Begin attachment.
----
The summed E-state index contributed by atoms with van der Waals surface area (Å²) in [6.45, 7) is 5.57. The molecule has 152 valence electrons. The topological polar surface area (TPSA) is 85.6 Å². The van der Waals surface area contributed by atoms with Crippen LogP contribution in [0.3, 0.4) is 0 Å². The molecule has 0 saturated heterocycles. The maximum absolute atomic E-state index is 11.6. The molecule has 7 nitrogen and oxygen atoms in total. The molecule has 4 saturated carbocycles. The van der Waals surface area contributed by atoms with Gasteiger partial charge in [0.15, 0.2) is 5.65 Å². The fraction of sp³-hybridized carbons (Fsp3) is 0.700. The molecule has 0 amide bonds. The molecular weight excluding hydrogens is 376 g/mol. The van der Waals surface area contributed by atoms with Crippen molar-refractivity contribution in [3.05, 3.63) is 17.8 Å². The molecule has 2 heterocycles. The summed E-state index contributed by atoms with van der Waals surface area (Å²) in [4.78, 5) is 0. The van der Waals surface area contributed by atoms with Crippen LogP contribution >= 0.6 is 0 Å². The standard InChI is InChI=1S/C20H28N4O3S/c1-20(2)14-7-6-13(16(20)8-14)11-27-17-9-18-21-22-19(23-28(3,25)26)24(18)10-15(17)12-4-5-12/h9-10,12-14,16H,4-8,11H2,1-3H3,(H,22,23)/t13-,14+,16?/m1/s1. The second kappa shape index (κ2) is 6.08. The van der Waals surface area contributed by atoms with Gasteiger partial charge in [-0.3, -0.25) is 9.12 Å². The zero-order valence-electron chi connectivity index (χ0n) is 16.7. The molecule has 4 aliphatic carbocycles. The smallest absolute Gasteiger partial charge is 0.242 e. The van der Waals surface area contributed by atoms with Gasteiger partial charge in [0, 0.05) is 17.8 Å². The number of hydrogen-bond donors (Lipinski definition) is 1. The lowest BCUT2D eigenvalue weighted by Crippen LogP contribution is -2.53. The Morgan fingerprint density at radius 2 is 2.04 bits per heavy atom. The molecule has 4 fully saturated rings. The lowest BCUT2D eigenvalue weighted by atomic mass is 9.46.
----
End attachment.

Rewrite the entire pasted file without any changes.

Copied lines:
The summed E-state index contributed by atoms with van der Waals surface area (Å²) in [6.45, 7) is 5.57. The molecule has 152 valence electrons. The topological polar surface area (TPSA) is 85.6 Å². The van der Waals surface area contributed by atoms with Crippen LogP contribution in [0.3, 0.4) is 0 Å². The molecule has 0 saturated heterocycles. The maximum absolute atomic E-state index is 11.6. The molecule has 7 nitrogen and oxygen atoms in total. The molecule has 4 saturated carbocycles. The van der Waals surface area contributed by atoms with Gasteiger partial charge in [0.15, 0.2) is 5.65 Å². The fraction of sp³-hybridized carbons (Fsp3) is 0.700. The molecule has 0 amide bonds. The molecular weight excluding hydrogens is 376 g/mol. The van der Waals surface area contributed by atoms with Crippen molar-refractivity contribution in [3.05, 3.63) is 17.8 Å². The molecule has 2 heterocycles. The summed E-state index contributed by atoms with van der Waals surface area (Å²) in [4.78, 5) is 0. The van der Waals surface area contributed by atoms with Crippen LogP contribution >= 0.6 is 0 Å². The standard InChI is InChI=1S/C20H28N4O3S/c1-20(2)14-7-6-13(16(20)8-14)11-27-17-9-18-21-22-19(23-28(3,25)26)24(18)10-15(17)12-4-5-12/h9-10,12-14,16H,4-8,11H2,1-3H3,(H,22,23)/t13-,14+,16?/m1/s1. The second kappa shape index (κ2) is 6.08. The van der Waals surface area contributed by atoms with Gasteiger partial charge in [-0.3, -0.25) is 9.12 Å². The zero-order valence-electron chi connectivity index (χ0n) is 16.7. The molecule has 4 aliphatic carbocycles. The smallest absolute Gasteiger partial charge is 0.242 e. The van der Waals surface area contributed by atoms with Gasteiger partial charge in [0, 0.05) is 17.8 Å². The number of hydrogen-bond donors (Lipinski definition) is 1. The lowest BCUT2D eigenvalue weighted by Crippen LogP contribution is -2.53. The Morgan fingerprint density at radius 2 is 2.04 bits per heavy atom. The molecule has 4 fully saturated rings. The lowest BCUT2D eigenvalue weighted by atomic mass is 9.46.